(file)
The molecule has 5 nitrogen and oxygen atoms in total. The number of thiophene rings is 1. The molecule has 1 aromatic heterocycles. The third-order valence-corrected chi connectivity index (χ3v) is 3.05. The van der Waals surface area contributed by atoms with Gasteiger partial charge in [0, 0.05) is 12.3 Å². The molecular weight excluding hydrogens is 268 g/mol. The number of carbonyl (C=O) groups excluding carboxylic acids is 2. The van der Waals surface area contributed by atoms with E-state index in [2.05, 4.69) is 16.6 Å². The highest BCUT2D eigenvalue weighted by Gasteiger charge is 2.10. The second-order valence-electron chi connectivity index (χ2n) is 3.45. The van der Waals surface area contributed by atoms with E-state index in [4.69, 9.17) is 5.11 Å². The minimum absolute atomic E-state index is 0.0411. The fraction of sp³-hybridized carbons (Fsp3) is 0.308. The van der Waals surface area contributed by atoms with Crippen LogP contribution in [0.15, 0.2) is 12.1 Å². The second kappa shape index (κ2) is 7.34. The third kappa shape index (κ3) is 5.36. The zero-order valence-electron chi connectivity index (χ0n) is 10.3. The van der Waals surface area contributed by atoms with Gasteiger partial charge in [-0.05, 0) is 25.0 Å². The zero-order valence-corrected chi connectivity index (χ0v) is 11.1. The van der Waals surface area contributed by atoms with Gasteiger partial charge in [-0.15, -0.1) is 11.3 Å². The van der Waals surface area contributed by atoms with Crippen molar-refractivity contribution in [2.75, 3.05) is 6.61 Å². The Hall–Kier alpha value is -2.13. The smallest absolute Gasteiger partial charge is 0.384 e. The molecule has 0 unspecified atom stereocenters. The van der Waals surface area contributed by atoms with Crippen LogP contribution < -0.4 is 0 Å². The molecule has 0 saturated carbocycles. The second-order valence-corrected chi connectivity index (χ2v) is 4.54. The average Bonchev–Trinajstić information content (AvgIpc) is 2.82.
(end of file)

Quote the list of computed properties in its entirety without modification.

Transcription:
The molecule has 5 nitrogen and oxygen atoms in total. The number of thiophene rings is 1. The molecule has 1 aromatic heterocycles. The third-order valence-corrected chi connectivity index (χ3v) is 3.05. The van der Waals surface area contributed by atoms with Gasteiger partial charge in [0, 0.05) is 12.3 Å². The molecular weight excluding hydrogens is 268 g/mol. The number of carbonyl (C=O) groups excluding carboxylic acids is 2. The van der Waals surface area contributed by atoms with E-state index in [2.05, 4.69) is 16.6 Å². The highest BCUT2D eigenvalue weighted by Gasteiger charge is 2.10. The second-order valence-electron chi connectivity index (χ2n) is 3.45. The van der Waals surface area contributed by atoms with E-state index in [4.69, 9.17) is 5.11 Å². The minimum absolute atomic E-state index is 0.0411. The fraction of sp³-hybridized carbons (Fsp3) is 0.308. The van der Waals surface area contributed by atoms with Crippen LogP contribution in [0.15, 0.2) is 12.1 Å². The second kappa shape index (κ2) is 7.34. The third kappa shape index (κ3) is 5.36. The zero-order valence-electron chi connectivity index (χ0n) is 10.3. The van der Waals surface area contributed by atoms with Gasteiger partial charge in [-0.05, 0) is 25.0 Å². The zero-order valence-corrected chi connectivity index (χ0v) is 11.1. The van der Waals surface area contributed by atoms with Gasteiger partial charge in [-0.15, -0.1) is 11.3 Å². The van der Waals surface area contributed by atoms with Crippen molar-refractivity contribution in [2.75, 3.05) is 6.61 Å². The Hall–Kier alpha value is -2.13. The smallest absolute Gasteiger partial charge is 0.384 e. The molecule has 0 unspecified atom stereocenters. The van der Waals surface area contributed by atoms with Crippen LogP contribution < -0.4 is 0 Å². The molecule has 0 saturated carbocycles. The second-order valence-corrected chi connectivity index (χ2v) is 4.54. The average Bonchev–Trinajstić information content (AvgIpc) is 2.82.